Meet Susan

Posted on December 14 2017

Anyone remember the Mabu billboards back in the day? Mabu was my previous label/store and Susan Saleeba was our model. She looked (and still looks!) great in that gear. But now she’s living a very different kind of life. She splits her time between South Freo and Kenya, where she’s set up a school and orphanage.

Nakuru Hope is the charity Pekho is now happy to support, and the tireless Susan remains a great inspiration. In this frenzied Christmas month, she’s a great reminder of what this whole love and giving thing is really all about.

Happy Birthday for Christmas Day, Susan!


You had two weeks to set up your first school in Kenya. What does it take to do that?

A lot of patience, a lot of determination, a lot of guts. I had 2 weeks left on my visa when I decided I was going to do something to meet the need I saw. I met Christopher, now my school director, who guided me through the Kenyan ways. We found an old run down house on the border of the slums. Then we met with some women we wanted to help – sex workers, alcoholics, the ones in dire need. We had to teach them Swahili, then English, and then dressmaking so they would have a tool to earn their own living.

We converted the lean-to garage into a pre-school. In two weeks we had 50 women and 30 kids in our care. I got back to Perth and it hit me: ‘What have I done? How am I going to support this?’

How did you?

I fundraised like I’ve never fundraised before. I made a promise that 100% of everything donated would go to the needs of the kids and families. Everything is voluntary. I have a board but no committee, it’s just me. WA people are very generous but I compete with the big charities so it can be hard to lift the profile. But as of now I have 300 kids at school, look after 400 families, and I’m responsible for 50 orphans. So I keep going!

What good things have happened along the way.

I was in Kenya once and my car got stolen. That was good. I collected the insurance, bought a little bomb, and with the rest of the money bought my first block of land right in the heart of the slums. I started putting crops on that land, so we had food. I’ve since built my own school, which opened in 2014, and we have a farm and orphanage too.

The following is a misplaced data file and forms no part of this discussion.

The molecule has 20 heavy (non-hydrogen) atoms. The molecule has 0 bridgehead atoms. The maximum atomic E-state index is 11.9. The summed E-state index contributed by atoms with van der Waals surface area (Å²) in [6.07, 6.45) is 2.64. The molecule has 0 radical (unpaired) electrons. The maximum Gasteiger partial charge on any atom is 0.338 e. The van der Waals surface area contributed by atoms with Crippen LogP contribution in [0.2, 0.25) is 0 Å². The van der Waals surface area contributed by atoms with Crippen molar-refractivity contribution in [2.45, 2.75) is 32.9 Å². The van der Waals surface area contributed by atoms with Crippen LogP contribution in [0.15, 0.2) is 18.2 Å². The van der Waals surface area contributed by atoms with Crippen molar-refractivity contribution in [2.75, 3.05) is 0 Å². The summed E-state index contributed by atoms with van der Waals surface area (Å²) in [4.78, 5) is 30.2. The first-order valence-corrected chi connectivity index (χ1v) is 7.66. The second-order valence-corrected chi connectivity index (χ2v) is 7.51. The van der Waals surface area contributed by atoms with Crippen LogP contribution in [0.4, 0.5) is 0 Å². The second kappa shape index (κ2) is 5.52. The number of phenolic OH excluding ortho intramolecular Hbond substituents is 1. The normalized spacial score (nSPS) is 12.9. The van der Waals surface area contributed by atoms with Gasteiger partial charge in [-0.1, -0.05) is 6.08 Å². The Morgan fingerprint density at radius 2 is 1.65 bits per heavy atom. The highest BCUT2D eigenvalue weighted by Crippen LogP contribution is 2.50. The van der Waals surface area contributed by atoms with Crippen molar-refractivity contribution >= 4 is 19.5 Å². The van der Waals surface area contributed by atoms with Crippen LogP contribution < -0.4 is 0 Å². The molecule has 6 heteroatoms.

What do you need?

That one big word – money. I have so many wonderful offers of clothing and books, but the reality is that it costs to get them there. I prefer to buy over there to suit the need.

And volunteers. They bring so much to the life of a child. It shows them that there are people that care. Each volunteer has something to give, even if they just sit and chat to a child or hold their hand. Children don’t get the love like our kids do. A mother’s got 11 kids; she doesn’t sit each of them on her lap and tell them a story.

What does Christmas look like for you?

The kids in Kenya take a little video on the phone and Chris gets a cake and the orphans celebrate my birthday. I look forward to my video – that’s the greatest gift that I can be given. My mind is also on our food parcels. I like to know that when I’m sitting down with my family for a meal, the families in Kenya that receive food parcels will also be sitting down with food.

Does giving mean something different now?

As a mum you want to give your children everything. I don’t believe that now. I think sitting down sharing a meal and just being there for each other is more important. It doesn’t matter how old you are, you need to show each other you love them.

Describe your personal style

Eclectic! Once upon a time I was married to an architect in Cottesloe. I thought I had to dress in black with diamonds and my hair pulled back. Now I wear so much colour it’s unbelievable, mismatched clothes – whatever makes me happy. I live on the bread line, and everything is for the charity. I do have an op shop (at the Wool Stores) so I have a nice array of shoes to chose from! I always wear heels with a pair of jeans, but I’m 66 so it bloody near kills me.

What do you want more of?

I’d like more people to take a compassionate journey, rather than another trip to France. I did, and now I know I’m making an enormous difference - contributing to the world rather than a 5-star hotel.


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